Now, if you haven’t yet come to understand why getting retweeted is so important, it is simply this: If you want your community to grow on Twitter beyond those that followed you from a link on your website, blog or e-newsletter, your goal should be to get retweeted so your avatar and your content gets forwarded to Twitterers outside of your small corner of the Twitterverse. Some of those Twitterers who are exposed to your avatar and your smart, useful and inspiring content for the first time will then be compelled to “Follow” you. After that, your job is then continue to post tweets that keep them interested and following you. The good news is that the types of tweets that get retweeted also make for a good overall Twitter strategy. That said, be sure to study the other tweets posted by the nonprofits below. You see that these five tweets by far got the most retweets:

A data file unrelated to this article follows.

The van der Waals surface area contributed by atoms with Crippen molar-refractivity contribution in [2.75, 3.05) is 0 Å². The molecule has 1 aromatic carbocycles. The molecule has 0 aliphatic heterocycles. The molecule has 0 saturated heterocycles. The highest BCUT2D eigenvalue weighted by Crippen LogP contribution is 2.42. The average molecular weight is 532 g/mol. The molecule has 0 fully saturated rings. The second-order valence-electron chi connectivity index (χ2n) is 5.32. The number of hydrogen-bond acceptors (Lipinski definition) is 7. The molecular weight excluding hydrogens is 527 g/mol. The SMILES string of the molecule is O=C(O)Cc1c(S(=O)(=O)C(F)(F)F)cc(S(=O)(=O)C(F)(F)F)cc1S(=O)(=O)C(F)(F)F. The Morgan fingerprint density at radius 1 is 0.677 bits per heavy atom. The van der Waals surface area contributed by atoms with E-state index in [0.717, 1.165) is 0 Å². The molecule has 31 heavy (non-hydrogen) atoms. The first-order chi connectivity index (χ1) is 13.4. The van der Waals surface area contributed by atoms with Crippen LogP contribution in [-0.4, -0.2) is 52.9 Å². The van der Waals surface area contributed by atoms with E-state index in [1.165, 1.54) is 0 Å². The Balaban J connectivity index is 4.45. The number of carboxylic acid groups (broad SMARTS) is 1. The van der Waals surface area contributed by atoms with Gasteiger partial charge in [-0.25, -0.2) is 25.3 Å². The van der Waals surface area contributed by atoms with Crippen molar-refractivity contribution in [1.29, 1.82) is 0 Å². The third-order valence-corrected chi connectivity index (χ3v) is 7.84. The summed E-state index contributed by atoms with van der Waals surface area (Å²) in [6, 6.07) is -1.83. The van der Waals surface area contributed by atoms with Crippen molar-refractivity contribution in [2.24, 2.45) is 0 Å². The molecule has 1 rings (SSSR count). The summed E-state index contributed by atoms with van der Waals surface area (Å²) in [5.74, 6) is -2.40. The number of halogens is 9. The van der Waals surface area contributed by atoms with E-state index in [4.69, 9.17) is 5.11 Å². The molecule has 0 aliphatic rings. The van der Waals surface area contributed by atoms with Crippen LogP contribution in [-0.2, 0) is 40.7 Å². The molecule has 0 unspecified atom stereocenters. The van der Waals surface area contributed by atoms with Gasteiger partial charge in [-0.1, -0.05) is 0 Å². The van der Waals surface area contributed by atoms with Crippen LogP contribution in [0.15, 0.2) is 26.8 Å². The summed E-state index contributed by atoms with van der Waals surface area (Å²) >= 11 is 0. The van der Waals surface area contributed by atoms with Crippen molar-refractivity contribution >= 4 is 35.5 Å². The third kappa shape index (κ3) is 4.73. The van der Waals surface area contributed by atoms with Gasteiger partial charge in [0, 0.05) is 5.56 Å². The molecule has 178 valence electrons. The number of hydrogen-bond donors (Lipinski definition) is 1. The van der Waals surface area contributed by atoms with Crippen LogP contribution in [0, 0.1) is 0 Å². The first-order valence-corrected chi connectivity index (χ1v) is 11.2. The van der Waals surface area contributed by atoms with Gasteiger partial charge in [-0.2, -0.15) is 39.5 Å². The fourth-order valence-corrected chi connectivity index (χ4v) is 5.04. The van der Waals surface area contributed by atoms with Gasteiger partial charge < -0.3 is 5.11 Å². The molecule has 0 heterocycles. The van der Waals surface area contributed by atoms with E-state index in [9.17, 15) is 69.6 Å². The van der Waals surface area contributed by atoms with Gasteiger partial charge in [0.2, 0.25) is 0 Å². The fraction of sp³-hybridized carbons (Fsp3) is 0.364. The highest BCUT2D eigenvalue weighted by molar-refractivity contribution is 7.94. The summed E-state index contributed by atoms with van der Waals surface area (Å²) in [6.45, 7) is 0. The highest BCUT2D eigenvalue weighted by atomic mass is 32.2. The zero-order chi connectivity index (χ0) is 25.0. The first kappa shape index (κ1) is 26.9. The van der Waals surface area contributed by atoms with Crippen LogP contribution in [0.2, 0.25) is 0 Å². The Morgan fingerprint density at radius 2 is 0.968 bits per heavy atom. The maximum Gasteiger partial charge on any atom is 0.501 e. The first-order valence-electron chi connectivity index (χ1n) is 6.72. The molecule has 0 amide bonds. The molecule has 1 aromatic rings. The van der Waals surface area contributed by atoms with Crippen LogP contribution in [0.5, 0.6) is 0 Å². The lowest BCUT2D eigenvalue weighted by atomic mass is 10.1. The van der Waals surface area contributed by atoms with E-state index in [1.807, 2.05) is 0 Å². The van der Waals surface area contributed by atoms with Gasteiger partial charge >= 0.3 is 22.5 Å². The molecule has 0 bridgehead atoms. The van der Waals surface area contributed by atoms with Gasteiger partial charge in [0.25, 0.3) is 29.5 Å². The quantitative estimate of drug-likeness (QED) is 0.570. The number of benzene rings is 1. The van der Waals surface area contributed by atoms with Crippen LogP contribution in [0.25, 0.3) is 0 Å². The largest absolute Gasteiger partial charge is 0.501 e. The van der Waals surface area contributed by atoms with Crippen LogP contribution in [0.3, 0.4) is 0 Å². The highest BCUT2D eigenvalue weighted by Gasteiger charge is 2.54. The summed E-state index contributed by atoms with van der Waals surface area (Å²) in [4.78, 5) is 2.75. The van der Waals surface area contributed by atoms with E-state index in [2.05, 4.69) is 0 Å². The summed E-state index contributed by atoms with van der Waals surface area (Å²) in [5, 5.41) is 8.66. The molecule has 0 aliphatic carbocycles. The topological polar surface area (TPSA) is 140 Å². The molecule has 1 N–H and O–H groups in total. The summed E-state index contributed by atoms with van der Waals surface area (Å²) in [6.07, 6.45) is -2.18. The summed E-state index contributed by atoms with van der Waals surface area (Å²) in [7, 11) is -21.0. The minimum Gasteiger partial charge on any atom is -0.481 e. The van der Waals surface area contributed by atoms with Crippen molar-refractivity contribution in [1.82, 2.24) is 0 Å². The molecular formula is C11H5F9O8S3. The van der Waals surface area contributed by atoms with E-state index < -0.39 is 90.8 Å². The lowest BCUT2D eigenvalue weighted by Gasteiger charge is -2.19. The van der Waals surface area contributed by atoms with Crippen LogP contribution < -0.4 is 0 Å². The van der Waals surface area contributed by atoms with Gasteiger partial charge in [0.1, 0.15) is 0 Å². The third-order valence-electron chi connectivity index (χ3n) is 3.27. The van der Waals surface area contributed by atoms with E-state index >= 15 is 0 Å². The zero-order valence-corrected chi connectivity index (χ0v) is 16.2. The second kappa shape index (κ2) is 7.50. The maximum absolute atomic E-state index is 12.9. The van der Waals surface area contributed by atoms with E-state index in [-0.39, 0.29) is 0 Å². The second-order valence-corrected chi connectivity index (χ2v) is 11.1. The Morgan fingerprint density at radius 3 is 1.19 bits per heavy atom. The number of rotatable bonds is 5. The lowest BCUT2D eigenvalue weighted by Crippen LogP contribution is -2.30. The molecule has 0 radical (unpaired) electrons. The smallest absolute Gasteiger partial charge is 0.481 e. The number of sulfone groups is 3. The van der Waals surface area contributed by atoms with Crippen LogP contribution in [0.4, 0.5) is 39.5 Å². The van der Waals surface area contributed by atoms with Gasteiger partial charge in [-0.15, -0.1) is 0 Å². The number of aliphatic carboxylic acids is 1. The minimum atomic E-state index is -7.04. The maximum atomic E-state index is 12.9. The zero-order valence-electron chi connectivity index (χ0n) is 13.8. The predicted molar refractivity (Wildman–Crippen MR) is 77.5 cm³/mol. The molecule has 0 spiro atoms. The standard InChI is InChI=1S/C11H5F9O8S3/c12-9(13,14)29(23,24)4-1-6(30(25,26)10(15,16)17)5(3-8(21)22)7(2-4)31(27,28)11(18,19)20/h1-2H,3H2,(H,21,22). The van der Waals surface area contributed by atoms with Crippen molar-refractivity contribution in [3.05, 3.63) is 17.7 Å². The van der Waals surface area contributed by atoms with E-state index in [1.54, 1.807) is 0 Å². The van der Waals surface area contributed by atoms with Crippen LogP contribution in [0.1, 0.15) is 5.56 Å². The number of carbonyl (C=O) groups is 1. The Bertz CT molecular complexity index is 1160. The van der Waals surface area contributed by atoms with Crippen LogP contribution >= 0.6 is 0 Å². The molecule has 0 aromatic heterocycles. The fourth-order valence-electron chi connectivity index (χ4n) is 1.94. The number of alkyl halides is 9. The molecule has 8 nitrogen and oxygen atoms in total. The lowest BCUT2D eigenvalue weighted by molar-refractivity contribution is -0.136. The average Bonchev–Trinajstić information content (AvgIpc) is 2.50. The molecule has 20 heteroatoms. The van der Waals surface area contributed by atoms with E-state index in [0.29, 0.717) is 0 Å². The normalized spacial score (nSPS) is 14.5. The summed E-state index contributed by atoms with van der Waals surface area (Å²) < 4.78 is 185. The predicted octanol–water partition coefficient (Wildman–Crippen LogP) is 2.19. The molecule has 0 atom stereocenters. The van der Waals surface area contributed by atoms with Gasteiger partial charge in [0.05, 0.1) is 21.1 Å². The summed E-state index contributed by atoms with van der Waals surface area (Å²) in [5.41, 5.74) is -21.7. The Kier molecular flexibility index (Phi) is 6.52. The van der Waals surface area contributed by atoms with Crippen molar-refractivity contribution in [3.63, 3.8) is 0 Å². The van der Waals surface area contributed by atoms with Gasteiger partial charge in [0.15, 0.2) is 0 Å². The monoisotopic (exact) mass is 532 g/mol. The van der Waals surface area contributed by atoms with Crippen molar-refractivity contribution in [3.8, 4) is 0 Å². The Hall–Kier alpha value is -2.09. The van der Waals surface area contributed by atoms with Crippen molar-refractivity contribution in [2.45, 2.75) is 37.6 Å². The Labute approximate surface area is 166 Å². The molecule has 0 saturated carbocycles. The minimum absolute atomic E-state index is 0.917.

1) Powerful stats that speak to your mission and programs.
Rainforest Alliance :: @
30,350 Followers :: 54 Retweets

2) Quotes that inspire social good.
Operation Smile :: @OperationSmile
37, 534 Followers :: 186 Retweets

3) Well-formatted, easy to read factual tweets.
Save Pell Coalition :: @SavePell
832 Followers :: 17 Retweets

4) Position statements spoken with clarity and conviction.
Mobile Cause :: @MobileCause
1,741 Followers :: 14 Retweets

5) Tweets that tap into the #BreakingNews cycle.
Amnesty International :: @Amnesty
495,250 Followers :: 98 Retweets

The five types of tweets listed above only scratch the surface of retweet best practices. Whether others retweet your tweets in the old school style or new school has a huge impact on the power of getting retweeted – as does your decision to use or, colons or periods before links (or none at all), and whether you attach an image or not – and this is knowledge only gained through months of experimentation and study, or by taking my webinar on Twitter and Twitter Apps for Nonprofits. 🙂